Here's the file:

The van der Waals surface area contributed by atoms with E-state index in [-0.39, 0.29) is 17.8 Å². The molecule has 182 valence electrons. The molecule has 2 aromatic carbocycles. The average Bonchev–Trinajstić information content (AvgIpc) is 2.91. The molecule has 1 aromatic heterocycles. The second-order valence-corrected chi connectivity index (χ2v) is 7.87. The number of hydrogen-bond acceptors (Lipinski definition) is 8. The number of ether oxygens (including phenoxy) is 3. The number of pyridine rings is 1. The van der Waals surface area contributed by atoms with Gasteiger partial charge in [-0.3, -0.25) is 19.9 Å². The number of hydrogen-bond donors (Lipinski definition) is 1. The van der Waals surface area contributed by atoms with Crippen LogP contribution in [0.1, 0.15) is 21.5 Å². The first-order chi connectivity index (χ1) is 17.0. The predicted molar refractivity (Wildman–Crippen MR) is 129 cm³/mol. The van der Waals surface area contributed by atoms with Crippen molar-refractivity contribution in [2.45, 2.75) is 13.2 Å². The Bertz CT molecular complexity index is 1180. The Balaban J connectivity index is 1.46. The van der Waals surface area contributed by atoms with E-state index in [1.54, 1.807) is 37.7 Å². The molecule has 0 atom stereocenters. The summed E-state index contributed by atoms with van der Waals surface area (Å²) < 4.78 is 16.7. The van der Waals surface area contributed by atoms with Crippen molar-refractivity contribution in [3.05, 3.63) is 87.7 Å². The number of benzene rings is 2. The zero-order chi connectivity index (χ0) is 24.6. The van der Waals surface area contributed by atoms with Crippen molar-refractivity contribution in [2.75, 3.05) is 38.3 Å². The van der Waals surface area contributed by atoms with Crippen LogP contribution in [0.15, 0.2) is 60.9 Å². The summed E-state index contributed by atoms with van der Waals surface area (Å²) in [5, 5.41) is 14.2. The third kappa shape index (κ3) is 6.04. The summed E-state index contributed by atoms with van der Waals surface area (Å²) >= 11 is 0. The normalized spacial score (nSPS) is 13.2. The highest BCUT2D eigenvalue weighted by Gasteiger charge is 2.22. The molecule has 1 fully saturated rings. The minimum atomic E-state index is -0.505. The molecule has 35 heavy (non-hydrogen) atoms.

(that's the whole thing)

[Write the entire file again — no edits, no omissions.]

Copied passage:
The van der Waals surface area contributed by atoms with E-state index in [-0.39, 0.29) is 17.8 Å². The molecule has 182 valence electrons. The molecule has 2 aromatic carbocycles. The average Bonchev–Trinajstić information content (AvgIpc) is 2.91. The molecule has 1 aromatic heterocycles. The second-order valence-corrected chi connectivity index (χ2v) is 7.87. The number of hydrogen-bond acceptors (Lipinski definition) is 8. The number of ether oxygens (including phenoxy) is 3. The number of pyridine rings is 1. The van der Waals surface area contributed by atoms with Gasteiger partial charge in [-0.3, -0.25) is 19.9 Å². The number of hydrogen-bond donors (Lipinski definition) is 1. The van der Waals surface area contributed by atoms with Crippen LogP contribution in [0.1, 0.15) is 21.5 Å². The first-order chi connectivity index (χ1) is 17.0. The predicted molar refractivity (Wildman–Crippen MR) is 129 cm³/mol. The van der Waals surface area contributed by atoms with Crippen molar-refractivity contribution in [2.45, 2.75) is 13.2 Å². The Bertz CT molecular complexity index is 1180. The Balaban J connectivity index is 1.46. The van der Waals surface area contributed by atoms with E-state index in [1.54, 1.807) is 37.7 Å². The molecule has 0 atom stereocenters. The summed E-state index contributed by atoms with van der Waals surface area (Å²) < 4.78 is 16.7. The van der Waals surface area contributed by atoms with Crippen molar-refractivity contribution in [3.05, 3.63) is 87.7 Å². The number of benzene rings is 2. The zero-order chi connectivity index (χ0) is 24.6. The van der Waals surface area contributed by atoms with Crippen molar-refractivity contribution in [2.75, 3.05) is 38.3 Å². The van der Waals surface area contributed by atoms with Crippen LogP contribution in [0.15, 0.2) is 60.9 Å². The summed E-state index contributed by atoms with van der Waals surface area (Å²) in [5, 5.41) is 14.2. The third kappa shape index (κ3) is 6.04. The summed E-state index contributed by atoms with van der Waals surface area (Å²) >= 11 is 0. The normalized spacial score (nSPS) is 13.2. The highest BCUT2D eigenvalue weighted by Gasteiger charge is 2.22. The molecule has 1 fully saturated rings. The minimum atomic E-state index is -0.505. The molecule has 35 heavy (non-hydrogen) atoms.